What Is Wrong with Viserys Illness? The Real Reason King Viserys Was Ill in “house of The Dragon”

viserys illness

Since our last journey to Westeros in Episode 7, House of the Dragon made another huge jump skip. The future queen of Kings Landing, Rhaenyra, bore two additional children, Aegon and Viserys, in the six years following her marriage to Daemon Targaryen. Meanwhile, King Viserys has been bedridden with age and illness, and Otto and Alicent Hightower are looking to take advantage.

Despite the long gaps in continuity, the show made it quite evident that Viserys was unwell. His body is decaying while his brother and other relatives have kept their youthful appearance. As time passes, the king’s health worsens to the point where he can no longer muster the energy to sit on the Iron Throne or even make it through a full family meal.

In “House of The Dragon,” What Ailment Does King Viserys Have?

viserys illness

Cuts seen on the king while he sat on the throne in House of the Dragon are not related to Visery’s overall condition. Dementia is an age-related memory disorder exemplified in Episode 7 by the King’s inability to recognise familiar faces or recall names as easily as he once could.

Fortunately, Visery’s actor Paddy Considine let viewers in on the secret disease that ultimately took the king’s life. The news that the king has leprosy was broken by Considine in an interview with Entertainment Weekly’s podcast West of Westeros. This young man’s body is ageing prematurely due to his disease.

Read More: How Old Is Hilaria Baldwin? How Many Children Do Alec Baldwin and Hilaria Baldwin Have?

Injuries Sustained by King Viserys at The Outset

viserys illness

Viserys slashes his hand on the Iron Throne, which is fashioned of the swords of the people Aegon I Targaryen defeated during his conquest of Westeros, at the end of the first episode. By the second episode, it’s obvious that the treatment of the day isn’t helping him. His fingers are rotting away due to an infection in his hand, and the masters try some really gruesome therapies to save him.

Why Is King Viserys’ Arm Missing Its Arm?

By Season 6, after more than a decade has passed, Viserys has lost his entire arm. The show never reveals what happened to the King’s arm, but it’s safe to presume it rotted to the point where the maesters determined it had to be severed

Read More: How Old Is Corey Gamble? Age, Early Years, Career, Dating, and Many More Updates

What ails Viserys, I say!

viserys illness

Viserys seems to be ageing at an accelerated rate, and it’s not just because of his rotting arm; he also has a massive sore on his back (and possibly other places), coughs violently on the regular, is losing his hair in patches, and has frequent attacks of diarrhoea.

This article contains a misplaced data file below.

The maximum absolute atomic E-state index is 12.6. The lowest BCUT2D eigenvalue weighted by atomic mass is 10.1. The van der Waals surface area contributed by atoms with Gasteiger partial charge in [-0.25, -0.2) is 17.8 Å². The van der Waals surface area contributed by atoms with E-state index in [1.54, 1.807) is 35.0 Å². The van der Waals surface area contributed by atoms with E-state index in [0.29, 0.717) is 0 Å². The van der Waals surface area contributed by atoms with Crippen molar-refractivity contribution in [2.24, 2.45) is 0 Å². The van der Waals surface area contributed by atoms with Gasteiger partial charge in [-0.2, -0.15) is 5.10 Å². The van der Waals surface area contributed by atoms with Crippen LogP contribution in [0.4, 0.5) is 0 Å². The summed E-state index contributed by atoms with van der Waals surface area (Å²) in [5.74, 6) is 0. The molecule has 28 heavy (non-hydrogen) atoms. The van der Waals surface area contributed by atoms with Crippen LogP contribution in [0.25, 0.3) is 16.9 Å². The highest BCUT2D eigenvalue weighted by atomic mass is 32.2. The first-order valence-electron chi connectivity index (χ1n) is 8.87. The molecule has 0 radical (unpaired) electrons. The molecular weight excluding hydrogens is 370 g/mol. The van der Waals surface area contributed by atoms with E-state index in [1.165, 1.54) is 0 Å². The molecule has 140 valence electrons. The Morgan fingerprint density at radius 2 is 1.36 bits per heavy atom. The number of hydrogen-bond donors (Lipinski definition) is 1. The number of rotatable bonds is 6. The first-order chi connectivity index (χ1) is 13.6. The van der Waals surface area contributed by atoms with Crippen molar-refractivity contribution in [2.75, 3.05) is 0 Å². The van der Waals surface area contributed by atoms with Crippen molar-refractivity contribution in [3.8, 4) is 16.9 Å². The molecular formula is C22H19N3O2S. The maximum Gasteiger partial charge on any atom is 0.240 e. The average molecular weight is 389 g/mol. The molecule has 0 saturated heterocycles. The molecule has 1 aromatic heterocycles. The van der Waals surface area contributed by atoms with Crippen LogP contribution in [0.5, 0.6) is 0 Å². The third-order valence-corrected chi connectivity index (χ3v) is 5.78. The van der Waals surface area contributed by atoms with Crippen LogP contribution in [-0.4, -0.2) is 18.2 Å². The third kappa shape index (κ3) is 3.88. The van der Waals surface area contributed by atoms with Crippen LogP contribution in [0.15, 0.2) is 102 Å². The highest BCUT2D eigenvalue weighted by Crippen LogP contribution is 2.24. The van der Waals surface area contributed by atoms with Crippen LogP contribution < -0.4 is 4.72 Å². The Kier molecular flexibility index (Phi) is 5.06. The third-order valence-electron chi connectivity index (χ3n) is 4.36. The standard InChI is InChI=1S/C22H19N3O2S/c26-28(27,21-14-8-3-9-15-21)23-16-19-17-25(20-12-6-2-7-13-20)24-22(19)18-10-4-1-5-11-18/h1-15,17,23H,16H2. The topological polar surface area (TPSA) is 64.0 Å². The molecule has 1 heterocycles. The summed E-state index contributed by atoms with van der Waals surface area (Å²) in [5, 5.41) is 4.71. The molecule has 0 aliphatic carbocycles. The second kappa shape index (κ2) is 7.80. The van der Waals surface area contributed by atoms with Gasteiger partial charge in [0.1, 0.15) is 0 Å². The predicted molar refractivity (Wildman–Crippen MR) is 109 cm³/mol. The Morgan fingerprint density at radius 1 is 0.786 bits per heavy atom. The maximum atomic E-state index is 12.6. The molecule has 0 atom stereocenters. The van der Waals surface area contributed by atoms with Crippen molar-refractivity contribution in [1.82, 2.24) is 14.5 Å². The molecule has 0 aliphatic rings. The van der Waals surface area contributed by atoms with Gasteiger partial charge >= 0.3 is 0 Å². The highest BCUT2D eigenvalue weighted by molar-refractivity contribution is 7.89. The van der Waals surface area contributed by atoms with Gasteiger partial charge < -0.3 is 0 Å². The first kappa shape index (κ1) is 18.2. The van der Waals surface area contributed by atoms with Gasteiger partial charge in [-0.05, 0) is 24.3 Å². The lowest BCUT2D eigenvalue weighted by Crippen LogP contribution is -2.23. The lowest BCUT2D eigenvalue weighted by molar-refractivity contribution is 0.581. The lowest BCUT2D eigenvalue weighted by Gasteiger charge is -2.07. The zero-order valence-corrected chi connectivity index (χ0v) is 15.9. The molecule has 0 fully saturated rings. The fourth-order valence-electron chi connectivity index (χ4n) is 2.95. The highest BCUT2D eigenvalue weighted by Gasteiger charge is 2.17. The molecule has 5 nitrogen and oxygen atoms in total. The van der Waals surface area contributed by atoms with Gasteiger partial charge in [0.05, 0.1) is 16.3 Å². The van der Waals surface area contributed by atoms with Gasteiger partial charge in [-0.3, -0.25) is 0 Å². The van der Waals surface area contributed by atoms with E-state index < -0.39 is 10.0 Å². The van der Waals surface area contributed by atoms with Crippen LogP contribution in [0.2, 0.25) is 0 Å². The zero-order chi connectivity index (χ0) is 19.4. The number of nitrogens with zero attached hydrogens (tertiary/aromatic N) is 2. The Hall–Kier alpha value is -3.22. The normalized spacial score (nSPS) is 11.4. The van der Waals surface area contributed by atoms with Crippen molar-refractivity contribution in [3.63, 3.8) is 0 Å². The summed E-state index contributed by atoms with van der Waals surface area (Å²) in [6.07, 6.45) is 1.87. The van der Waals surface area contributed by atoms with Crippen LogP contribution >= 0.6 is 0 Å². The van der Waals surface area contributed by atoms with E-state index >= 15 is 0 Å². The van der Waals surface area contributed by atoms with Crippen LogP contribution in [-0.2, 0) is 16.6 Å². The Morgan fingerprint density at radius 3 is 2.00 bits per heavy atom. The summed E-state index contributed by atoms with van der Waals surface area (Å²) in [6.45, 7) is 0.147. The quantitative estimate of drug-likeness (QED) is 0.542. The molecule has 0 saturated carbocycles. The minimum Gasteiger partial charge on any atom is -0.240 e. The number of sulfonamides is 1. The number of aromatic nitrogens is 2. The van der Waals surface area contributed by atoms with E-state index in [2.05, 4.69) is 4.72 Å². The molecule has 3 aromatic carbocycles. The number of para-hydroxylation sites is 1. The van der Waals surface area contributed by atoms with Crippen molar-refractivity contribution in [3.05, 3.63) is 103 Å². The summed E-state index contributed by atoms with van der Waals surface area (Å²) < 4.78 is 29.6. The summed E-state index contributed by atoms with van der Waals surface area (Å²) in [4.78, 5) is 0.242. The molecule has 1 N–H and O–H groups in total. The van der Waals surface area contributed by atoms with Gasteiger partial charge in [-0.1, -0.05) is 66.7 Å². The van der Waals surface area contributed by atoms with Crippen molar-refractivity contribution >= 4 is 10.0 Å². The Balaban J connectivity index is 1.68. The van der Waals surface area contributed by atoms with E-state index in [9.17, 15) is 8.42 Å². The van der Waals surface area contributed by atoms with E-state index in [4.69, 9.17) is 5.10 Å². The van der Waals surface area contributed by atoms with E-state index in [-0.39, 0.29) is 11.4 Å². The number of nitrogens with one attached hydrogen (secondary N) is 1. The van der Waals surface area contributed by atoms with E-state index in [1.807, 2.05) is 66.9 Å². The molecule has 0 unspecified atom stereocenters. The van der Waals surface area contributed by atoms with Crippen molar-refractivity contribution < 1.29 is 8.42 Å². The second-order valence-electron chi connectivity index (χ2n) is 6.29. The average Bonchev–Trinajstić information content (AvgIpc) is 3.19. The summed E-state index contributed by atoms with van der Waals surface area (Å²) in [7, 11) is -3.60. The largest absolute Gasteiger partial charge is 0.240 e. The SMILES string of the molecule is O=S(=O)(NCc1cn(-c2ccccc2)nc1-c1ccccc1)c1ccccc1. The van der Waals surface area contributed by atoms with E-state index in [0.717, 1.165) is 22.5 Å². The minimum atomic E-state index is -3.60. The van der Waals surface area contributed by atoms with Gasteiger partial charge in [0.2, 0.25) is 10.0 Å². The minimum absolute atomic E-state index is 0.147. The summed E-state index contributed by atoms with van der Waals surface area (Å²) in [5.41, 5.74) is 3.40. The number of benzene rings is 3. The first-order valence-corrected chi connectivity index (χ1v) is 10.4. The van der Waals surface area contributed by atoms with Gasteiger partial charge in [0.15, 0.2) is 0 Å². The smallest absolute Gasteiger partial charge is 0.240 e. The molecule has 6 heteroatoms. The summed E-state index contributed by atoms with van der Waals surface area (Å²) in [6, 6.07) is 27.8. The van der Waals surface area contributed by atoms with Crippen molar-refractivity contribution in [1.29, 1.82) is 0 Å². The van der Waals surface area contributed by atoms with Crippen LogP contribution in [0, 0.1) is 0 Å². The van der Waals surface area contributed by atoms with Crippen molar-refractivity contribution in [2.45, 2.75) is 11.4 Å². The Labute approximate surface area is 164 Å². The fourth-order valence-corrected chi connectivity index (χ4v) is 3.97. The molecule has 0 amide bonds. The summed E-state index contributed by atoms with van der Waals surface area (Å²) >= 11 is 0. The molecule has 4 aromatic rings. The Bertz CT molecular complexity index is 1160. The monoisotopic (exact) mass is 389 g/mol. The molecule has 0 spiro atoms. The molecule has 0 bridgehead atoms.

Paddy Considine, who plays Viserys, elaborated on his character’s ailment in an episode of the “West of Westeros” podcast, produced by Entertainment Weekly. He has leprosy, Considine said. His bones are breaking down, and his body is wasting away. He’s not as elderly as he seems. It’s clear that deep down, he’s still a young man. He just has this horrible thing that has taken over his body. As so, it becomes a metaphor for the pressures of ruling a country, both psychologically and physically.

Read More: How Old Is Daemon Targaryen? ‘House of The Dragon’ Actors’ Ages in Relation to Their Characters’ Ages

King Viserys’ Illness and Its Symbolic Significance

viserys illness

As a first episode emblem, Viserys’s severing at the hands of his throne seems simple enough. The inhabitants of Westeros believe that the Iron Throne can “judge” those who sit on it if they are not worthy, according to George R. R. Martin’s books. According to legend, it was purposely built with so many points of potential injury to remind monarchs to exercise extreme caution. As a warning against acting hastily in matters of state, taking the throne is a delicate task that requires care and planning to avoid injury.

According to those criteria, Viserys’s wound represents a verdict of guilt. This is especially likely given that he suffered the wound after opting to allow his wife Aemma to die a horrible death in the hopes of producing a son who would survive. The injury’s progression might also be interpreted as a condemnation of Viserys’s lack of forethought; the king is ignoring his live heir, Rhaenyra, in favour of the manipulative counsel of his numerous council members, who urge him to remarry.

Ultimately, Considine told Entertainment Weekly, Viserys’ illness is a metaphor for a king’s predicament. He went on to compare the emotional and physical tolls of being king, saying, “It becomes a metaphor for being King.”

Myra Harris
Myra is the Chief Editor at TheNewsPocket. Here at TheNewsPocket, she has been writing for a wide range of Entertainment niches. She spends most of her time interacting with a like-minded group of people on social media and contributing proactively to several online discussion forums and websites.